WITH an array of global awards sitting in its trophy cabinet, it will come as little surprise that Volvo has added a new model to its highly-successful XC40 SUV line-up.
The introduction of the Recharge Plug-in Hybrid T5, which isn't the snappiest of titles, means the Swedish car maker is the only manufacturer to offer plug-in hybrid versions across its entire product range.
It is also the first plug-in hybrid car in the premium compact SUV sector.
The technology brings together a 1.5-litre three-cylinder 180hp petrol engine and an 82hp electric motor and all this power is channelled to the front wheels via an all-new twin clutch seven-speed automatic gearbox.
The car, which has a real road presence thanks to its muscular design, can be driven up to 28 miles in electric-only mode, although in real life testing we were seeing slightly less at around 22 or 23 miles.
But the official WLTP figures for the car are impressive with carbon emissions from just 47g/km and combined fuel efficiency of up to 139.4mpg. This fuel economy would only be achieved if the car's electric charge was utilised to the max.
When it comes to charging the XC40, it's very straight forward and can be completed via a standard three-pin plug or fast charge cable - the latter option will see the car's battery fully charged in just two and a half hours. It takes an hour longer if using the three-pin plug.
With prices starting from £40,905 and rising to £42,305, customers can select from four well-equipped trim levels called R-Design, R-Design Pro, Inscription and Inscription Pro with the R-Design models offering more sporty characteristics and the Inscription cars featuring more elegant styling and comfort.
We tried the R-Design Pro model costing £42,305, increased to £47,605 with a number of packs and optional extras fitted. This car could complete the 0-62mph sprint in a very respectable 7.3 seconds and topped out at 127mph.
Viewed from any angle, this XC40 looks imposing with its contrast-colour roof, front skid plate, neat alloy wheels, LED headlights with T-shaped daytime running lights, sculpted doors and distinctive tail lights.
Comfort levels are sublime with a wealth of on-board technology at your disposal. The car features Volvo's nine-inch upright Sensus touchscreen which is simple to operate on the move and offers access to the many systems.
Features include a pitch perfect Harman Kardon sound system, full smartphone connectivity via Apple CarPlay or Android Auto, heated seats, a heated steering wheel, navigation and much, much more.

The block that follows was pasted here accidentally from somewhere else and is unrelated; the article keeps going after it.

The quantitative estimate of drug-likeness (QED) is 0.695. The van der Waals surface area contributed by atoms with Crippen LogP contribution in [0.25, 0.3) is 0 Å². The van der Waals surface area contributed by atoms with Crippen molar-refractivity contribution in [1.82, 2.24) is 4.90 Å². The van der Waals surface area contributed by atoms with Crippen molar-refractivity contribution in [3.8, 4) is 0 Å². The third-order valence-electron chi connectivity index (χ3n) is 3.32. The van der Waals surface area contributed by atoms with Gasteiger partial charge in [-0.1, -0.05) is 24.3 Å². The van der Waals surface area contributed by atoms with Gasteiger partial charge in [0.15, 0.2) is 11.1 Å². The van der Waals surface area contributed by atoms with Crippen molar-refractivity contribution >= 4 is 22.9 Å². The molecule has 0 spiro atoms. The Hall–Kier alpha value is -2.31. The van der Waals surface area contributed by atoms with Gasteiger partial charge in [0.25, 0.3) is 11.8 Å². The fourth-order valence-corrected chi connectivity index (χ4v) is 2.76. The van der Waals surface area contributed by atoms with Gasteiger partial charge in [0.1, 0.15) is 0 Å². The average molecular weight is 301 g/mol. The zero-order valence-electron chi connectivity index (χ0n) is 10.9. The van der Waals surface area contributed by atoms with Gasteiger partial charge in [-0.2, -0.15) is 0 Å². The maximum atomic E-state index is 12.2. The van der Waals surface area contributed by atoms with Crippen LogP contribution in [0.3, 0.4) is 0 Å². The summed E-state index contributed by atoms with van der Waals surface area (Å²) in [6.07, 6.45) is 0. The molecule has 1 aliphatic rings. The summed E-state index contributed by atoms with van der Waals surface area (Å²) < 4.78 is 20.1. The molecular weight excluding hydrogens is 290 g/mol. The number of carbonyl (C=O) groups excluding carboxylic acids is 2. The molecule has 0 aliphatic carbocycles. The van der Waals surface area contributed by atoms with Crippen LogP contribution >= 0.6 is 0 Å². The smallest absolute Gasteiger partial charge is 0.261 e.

The seats offer full power adjustment and the car looks and feels very premium in its design with soft-touch surfaces and high quality leather/Nubuck materials throughout. That said, the Lava Orange carpet, door inserts, mats and tunnel covering on our car was beginning to over-dazzle after some time. This may be a £175 option to think carefully about before ticking the box.
Comfort levels are excellent and light floods into the cabin through the tilt and slide panoramic sunroof.
Volvo has been very clever with the design of this latest hybrid model by positioning the high-voltage battery between the front seats so it doesn't impact on interior space at all.
So, back seat passengers have bundles of leg, head and elbow space and the storage options throughout the car impress too with a boot capacity that ranges from 460 litres to 1,336 litres with the rear seats dropped down - this is the same as any other XC40 model.
So the new arrival looks the business and features all the first class creature comforts we have come to expect from Volvo, but how does it handle when put to the test? The answer is very well indeed.
Out on the open road it accelerates effortlessly through the gears and cruises with ease at national speed limits.
The road holding is ultra-grippy and the steering is also nicely weighted with ample driver feedback. You can switch through various drive modes called Hybrid, Individual, Power, Pure and Off Road that alter the way the car reacts.
Power certainly proved the most fun when driving through faster country lanes and the sharp bursts of acceleration help make light work of overtaking slower moving farm traffic.
The car is nicely insulated against most road surface, engine and wind noise, but when pushed on the three-pot engine lets out quite a raspy note which actually adds further to its appeal.
The all-round visibility is good thanks to the elevated driving position and the test vehicle featured a Xenium pack costing £1,600 which, amongst other features, introduced automatic parallel and 90-degree parking.
When driving, it is possible to save the EV charge for when it may be required and also the high voltage battery is recharged when you press the brake pedal or when coasting.
There is a ‘B' setting for the gearbox and in this mode, the electric motor is activated to brake the car when you take your foot off the accelerator and this also charges the battery.
As one would expect from a company renowned for its safety record, the XC40 is packed with technology and driver assist aids to help keep occupants and pedestrians as safe as possible. The XC40 was awarded the maximum five stars when tested for its Euro NCAP safety rating.
All in all, this latest XC40 is another outstanding addition to the company's portfolio. It looks impressive, is packed with technology and delivers on the performance front too, making it quite the all-rounder. And those low emissions will result in plenty of tax benefits too.